Foma Retropan 320 – not for me thanks

I’m not normally one for trying out every available film – I generally prefer to stick with a smaller range from the major suppliers, i.e. Kodak, Ilford, and Fuji.

So for black and white film in the slow-medium ISO range I’m happy with any of Kodak TMax 100, Ilford FP4+, or Fuji Acros.

I’ve not yet settled on a preferred list of faster films, i.e. ISO 400 and above; probably because I’m not personally a fan of grain. For the landscape and still life images that form 90% of my photography, I’m looking for fine details where possible.

In medium format I’m fairly happy with Kodak Tri-X, which can reasonably be pushed to ISO800 or 1600, but I’ve found it too grainy in 35mm for my liking. Yes, I know that Don McCullin took bucketloads of great images on 35mm Tri-X, but the visual requirements for conflict photography are not the same as for landscapes.

So it was, that when I had to buy some fixer in an emergency by mail order, I decided I should add a roll of Fomapan Retro 320 to my basket, in order to get more value out of the minimum shipping charge.

Since the film is available in 35mm and large format, but not 120, and I don’t have a large format camera, I loaded the resulting 35mm roll into my Canon FTb, newly equipped with a new-to-me Tamron Adaptall 28-70mm zoom lens which I had bought for just £19.99  including postage. Of course, trying out a new film type at the same time as a new lens really is not a good idea, since any defects could be due to the lens and/or the film.

The first four images are from Guyzance, a hamlet on the River Coquet in Northumberland.

2016-1-23, Canon FTb, Shibdon Pond, Retropan 320, Rodinal 1+50 13m 20c, 031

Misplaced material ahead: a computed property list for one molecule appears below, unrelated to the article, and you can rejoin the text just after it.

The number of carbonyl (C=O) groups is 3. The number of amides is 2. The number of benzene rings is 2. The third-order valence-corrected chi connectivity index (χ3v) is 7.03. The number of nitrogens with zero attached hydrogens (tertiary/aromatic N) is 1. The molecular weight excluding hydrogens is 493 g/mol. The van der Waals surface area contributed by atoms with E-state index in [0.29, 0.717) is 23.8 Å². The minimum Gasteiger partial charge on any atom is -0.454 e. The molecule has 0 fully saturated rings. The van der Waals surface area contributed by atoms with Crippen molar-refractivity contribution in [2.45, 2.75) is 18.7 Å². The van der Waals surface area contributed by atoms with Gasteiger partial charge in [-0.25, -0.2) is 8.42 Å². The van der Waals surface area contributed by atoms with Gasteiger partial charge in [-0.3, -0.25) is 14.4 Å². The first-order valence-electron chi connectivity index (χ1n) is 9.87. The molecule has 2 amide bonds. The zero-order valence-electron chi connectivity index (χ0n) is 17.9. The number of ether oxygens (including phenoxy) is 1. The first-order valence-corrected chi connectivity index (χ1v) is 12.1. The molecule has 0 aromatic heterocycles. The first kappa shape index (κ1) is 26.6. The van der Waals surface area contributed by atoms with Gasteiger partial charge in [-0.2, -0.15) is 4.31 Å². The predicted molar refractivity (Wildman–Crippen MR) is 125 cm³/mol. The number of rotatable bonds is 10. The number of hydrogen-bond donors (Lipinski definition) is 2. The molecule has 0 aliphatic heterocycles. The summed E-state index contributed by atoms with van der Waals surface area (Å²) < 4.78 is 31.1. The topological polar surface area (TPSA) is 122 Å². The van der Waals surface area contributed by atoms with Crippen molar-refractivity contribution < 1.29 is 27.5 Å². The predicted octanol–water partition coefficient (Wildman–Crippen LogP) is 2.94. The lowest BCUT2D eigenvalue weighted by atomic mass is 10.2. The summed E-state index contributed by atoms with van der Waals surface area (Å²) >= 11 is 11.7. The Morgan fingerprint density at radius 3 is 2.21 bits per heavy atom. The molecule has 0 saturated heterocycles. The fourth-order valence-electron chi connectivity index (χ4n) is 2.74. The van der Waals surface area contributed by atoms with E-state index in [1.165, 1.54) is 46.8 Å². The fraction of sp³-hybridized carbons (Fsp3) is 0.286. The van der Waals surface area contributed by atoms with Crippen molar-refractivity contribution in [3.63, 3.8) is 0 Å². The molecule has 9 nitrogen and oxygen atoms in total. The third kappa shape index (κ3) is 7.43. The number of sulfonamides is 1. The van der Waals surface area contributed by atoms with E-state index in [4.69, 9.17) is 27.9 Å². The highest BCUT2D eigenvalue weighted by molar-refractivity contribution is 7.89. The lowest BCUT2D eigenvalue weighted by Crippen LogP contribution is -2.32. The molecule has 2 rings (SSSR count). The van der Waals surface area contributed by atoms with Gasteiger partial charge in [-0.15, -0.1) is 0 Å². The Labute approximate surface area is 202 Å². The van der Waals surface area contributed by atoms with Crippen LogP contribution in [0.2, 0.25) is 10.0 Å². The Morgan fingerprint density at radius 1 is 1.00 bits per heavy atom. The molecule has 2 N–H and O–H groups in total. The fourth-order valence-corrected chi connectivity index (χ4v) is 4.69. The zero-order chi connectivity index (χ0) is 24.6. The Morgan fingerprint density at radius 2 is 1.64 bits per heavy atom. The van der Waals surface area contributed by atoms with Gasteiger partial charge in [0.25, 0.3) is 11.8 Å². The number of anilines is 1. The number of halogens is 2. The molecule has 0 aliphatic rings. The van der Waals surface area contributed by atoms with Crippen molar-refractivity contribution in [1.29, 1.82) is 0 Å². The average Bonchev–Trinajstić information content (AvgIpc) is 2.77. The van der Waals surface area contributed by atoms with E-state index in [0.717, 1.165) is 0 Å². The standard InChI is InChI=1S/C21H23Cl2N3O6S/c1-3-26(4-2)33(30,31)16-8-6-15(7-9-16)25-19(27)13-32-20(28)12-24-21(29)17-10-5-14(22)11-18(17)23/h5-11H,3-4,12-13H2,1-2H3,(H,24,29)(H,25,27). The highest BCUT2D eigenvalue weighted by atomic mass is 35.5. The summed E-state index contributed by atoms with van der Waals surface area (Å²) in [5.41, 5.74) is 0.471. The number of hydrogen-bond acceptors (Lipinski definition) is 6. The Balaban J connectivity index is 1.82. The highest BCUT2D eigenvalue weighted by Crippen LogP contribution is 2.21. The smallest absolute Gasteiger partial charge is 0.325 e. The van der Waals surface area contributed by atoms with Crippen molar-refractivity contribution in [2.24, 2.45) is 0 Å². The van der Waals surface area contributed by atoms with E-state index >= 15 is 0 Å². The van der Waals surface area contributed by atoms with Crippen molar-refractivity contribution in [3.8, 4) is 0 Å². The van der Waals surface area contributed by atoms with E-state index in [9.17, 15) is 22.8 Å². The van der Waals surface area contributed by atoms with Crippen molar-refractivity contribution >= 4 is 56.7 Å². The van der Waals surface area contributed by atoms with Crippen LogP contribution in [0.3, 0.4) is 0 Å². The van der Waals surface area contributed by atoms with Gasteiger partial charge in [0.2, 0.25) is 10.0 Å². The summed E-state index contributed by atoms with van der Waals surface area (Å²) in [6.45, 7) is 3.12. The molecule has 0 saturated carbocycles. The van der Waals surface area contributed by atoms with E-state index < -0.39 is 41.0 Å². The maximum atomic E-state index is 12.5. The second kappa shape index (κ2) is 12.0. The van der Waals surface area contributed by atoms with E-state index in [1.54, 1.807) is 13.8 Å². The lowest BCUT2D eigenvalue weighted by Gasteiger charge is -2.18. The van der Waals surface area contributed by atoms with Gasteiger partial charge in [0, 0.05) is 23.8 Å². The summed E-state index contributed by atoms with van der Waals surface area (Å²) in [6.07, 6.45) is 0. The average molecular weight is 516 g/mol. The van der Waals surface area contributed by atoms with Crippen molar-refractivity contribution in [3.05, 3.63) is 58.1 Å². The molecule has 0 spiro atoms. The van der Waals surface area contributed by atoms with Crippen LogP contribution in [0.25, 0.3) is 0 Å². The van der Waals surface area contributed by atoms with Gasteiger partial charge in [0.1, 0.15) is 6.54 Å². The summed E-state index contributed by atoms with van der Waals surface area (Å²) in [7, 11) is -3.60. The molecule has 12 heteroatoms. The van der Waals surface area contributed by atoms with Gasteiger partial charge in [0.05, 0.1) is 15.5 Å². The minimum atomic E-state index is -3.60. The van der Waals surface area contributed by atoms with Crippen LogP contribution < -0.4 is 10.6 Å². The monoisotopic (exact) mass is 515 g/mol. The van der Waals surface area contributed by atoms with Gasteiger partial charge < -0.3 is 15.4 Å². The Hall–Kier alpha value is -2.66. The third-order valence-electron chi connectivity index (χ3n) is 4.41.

This weir was the site of an accident in 1945 when ten young soldiers died on a training exercise, and there have been other more recent tragedies.

2016-1-17, Canon FTb, Guyzance, Retropan 320, Rodinal 1+50 13m 20c, 022

The only developer I had in stock, for which developing times are listed on the Massive Development Chart, was Rodinal, so I dug out the Rodinal and was surprised to find the bottle half full even though it had only been used once; I think the cap doesn’t fit well and some of the liquid had evaporated.

So Rodinal at 1:50 it was. I have to say that the results were the most grainy I have ever experienced from any film, except for the much faster Ilford Delta 3200. Of course, many photographers will say that I used the wrong developer, as Rodinal is not known for fine grain. Foma recommends “Foma Retro Special Developer” for this film, but I don’t find it practical to keep a different developer in stock for a single film type.

2016-1-17, Canon FTb, Guyzance, Retropan 320, Rodinal 1+50 13m 20c, 024

A mill building. To be fair to Retropan, this image does show some promise in the ability to show details across a wide tonal range. Not only does the rear wall hold a lot of detail, but so does the small hole in the rear wall.

2016-1-17, Canon FTb, Guyzance, Retropan 320, Rodinal 1+50 13m 20c, 023

Next two are from Shibdon Pond near Blaydon, in dull weather.

2016-1-23, Canon FTb, Shibdon Pond, Retropan 320, Rodinal 1+50 13m 20c, 040

2016-1-23, Canon FTb, Shibdon Pond, Retropan 320, Rodinal 1+50 13m 20c, 033

If Retropan 320 was available in 120 roll format, I might be willing to try it for longer, and with a more suitable developer – but I shoot so little 35mm these days that it’s not worth the effort. The obvious way to get better quality from 35mm is to switch to a bigger format.

So for the time being my ISO400-ish needs will continue to be met by Kodak Tri-X in medium format. For 35mm, Ilford XP2 Super comes the closest to my needs, but I may just avoid ISO400 in 35mm. For the last few months, I have been shooting Kodak T-Max 100 at ISO 200; this can be developed in TMax Developer for the same time as ISO100 and the results have been good from my Fujifilm GA645Zi. In the next few days I will be developing a roll of 35mm T-Max at 200 so it will be interesting to see how that turns out. The difference between ISO200 and ISO320 is only two-thirds of a stop, after all.